How the data in your app is managed plays a crucial role in providing a great user experience. No matter how well your app's interface is designed or how clean your code is, none of it matters unless your application can swiftly retrieve, process, and deliver information. Your data also needs to be protected from potential intruders. Thankfully, all of these points can be achieved by selecting the right database management system.
A database is where you store and organize all of the data your app intakes, while a database management system (DBMS) is the software you can use for managing this database conveniently. With over 300 database management systems on the market, choosing the right one can feel quite overwhelming. Luckily, we've done it for you in this article. Here are the top databases of 2021 available on the market, along with how to choose the right database for your unique needs.
Related: NoSQL vs SQL: Which is Better?
What To Consider When Choosing A Database
There are several important considerations when choosing the right database management tool:
SQL databases are perfect for storing and processing structured data, and NoSQL databases are best when working with semi-structured or unstructured data. You can also mix SQL and NoSQL databases to manage both structured and unstructured data.
As your web product’s usage continues to expand, your database should as well. Which database you end up choosing will determine how you scale. Do you like horizontal scaling or vertical? For horizontal scaling, non-relational databases with key-value stores are optimal. For vertical scaling, relational databases are suitable.
A database needs to be well-protected- after all, it stores all of your user data! Non-relational databases are less secure than ACID-compliant relational databases, which swap consistency and security for performance and scalability. If you go for a NoSQL database, you may need to take additional steps for protection.
You need to ensure that your database management system can be integrated with other tools and services in your project. Poor integration with other solutions can slow down development.
Factors to consider before choosing a database
As with everything in this industry, there's no one-size-fits-all database system. There are myriad types of applications you can build, from Web to Enterprise, Embedded Systems, Real-Time Systems, AI, ML, HPC, Blockchain, IoT, and that’s where the dilemma of what database to choose becomes more challenging.
The purpose of the project is another factor. 20-25 years ago, developers didn’t have so many choices, as a result choosing a database for an application wasn’t a challenging task. Relational databases were the preferred ones, but nowadays the software industry features applications built on the Microservices, Cloud, Distributed applications, Global Scaling, Semi-Structured Data, Big data, Fast data, Low Latency Data, which requires a mix of traditional databases and different NoSQL, NewSQL, and Cloud databases.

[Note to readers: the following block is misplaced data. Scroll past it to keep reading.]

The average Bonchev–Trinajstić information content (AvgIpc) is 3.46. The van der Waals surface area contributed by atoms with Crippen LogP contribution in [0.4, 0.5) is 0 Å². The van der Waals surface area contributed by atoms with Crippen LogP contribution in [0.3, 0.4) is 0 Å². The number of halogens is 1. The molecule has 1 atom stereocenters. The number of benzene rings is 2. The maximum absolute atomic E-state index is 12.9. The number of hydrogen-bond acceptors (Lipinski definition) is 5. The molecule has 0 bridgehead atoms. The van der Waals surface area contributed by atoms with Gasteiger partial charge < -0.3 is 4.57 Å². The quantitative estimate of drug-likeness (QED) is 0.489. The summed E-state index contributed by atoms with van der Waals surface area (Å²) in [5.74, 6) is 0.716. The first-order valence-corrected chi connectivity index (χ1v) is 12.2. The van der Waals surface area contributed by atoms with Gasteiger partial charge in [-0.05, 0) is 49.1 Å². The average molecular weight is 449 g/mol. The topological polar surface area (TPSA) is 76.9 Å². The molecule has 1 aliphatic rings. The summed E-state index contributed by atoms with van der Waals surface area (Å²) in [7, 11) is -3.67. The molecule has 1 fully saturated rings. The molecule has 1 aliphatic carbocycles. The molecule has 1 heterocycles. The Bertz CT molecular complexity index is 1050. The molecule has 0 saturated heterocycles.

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Popular Database Management Systems · Top 5 Databases of 2021
OracleDB is an RDBMS developed in 1977. To this day, OracleDB remains the most well-known and well-regarded database solution. As of the date this article is published, DB-Engines Ranking ranks OracleDB first. So why is OracleDB so popular and well-liked? Here are some of the reasons OracleDB remains the industry standard:
- It scales well and can tackle an extensive scope of data. Currently, Oracle is bringing all of its products and services to the cloud, which allows for more flexibility.
- It's backed by Oracle and is thus reliable. OracleDB rarely goes down and is updated regularly.
- OracleDB is extraordinarily secure and scrupulously abides by all modern security standards (such as PCI compliance), and offers reliable encryption of any sensitive data you may have.
- This tool manages memory at a highly efficient level and can quickly deal with complex operations. Moreover, OracleDB can effectively manage and organize a diverse range of third-party tools.
- OracleDB regularly outperforms other solutions across the network in speed of data access.
Of course, any tool has its downsides. Some cons to OracleDB include:
- Along with being the most popular DBMS, OracleDB is also one of the most expensive DBMS. The Standard Edition Processor License will cost your company $17,500 per unit.
- Oracle has somewhat complicated documentation and a lack of straightforward guides. While customer support can be quite helpful in this regard, developers may find long response times to be an annoyance.
When you consider all of these factors, OracleDB can be a perfect match for large enterprises to store a large scope of data. Small to mid-sized businesses may want to look for more cost-effective alternatives as they continue to grow.
Related: What Is Design Thinking
One of the most popular relational database management systems, MySQL, was created in 1995 and is now managed by Oracle. MySQL is an open-source database system that boasts an enormous user base and fantastic support. It also works great with most libraries and frameworks. MySQL is free, but it offers extra functionality for an additional price. Developers can use and install MySQL without having to spend a lot of time setting it up.
Most tasks can be accomplished in the command line. MySQL is considered a well-structured database with regular updates. At the basic level, MySQL works perfectly with structured data. However, if you plan to scale your product in the future, you'll probably need extra support, which will cost you quite a chunk of change. Additionally, there is a lot of time required to generate incremental backups or alter the data architecture MySQL, while its competitors do this automatically. Many modern app companies such as Uber, Tesla, Facebook, Youtube, Netflix, Spotify, and Airbnb use MySQL.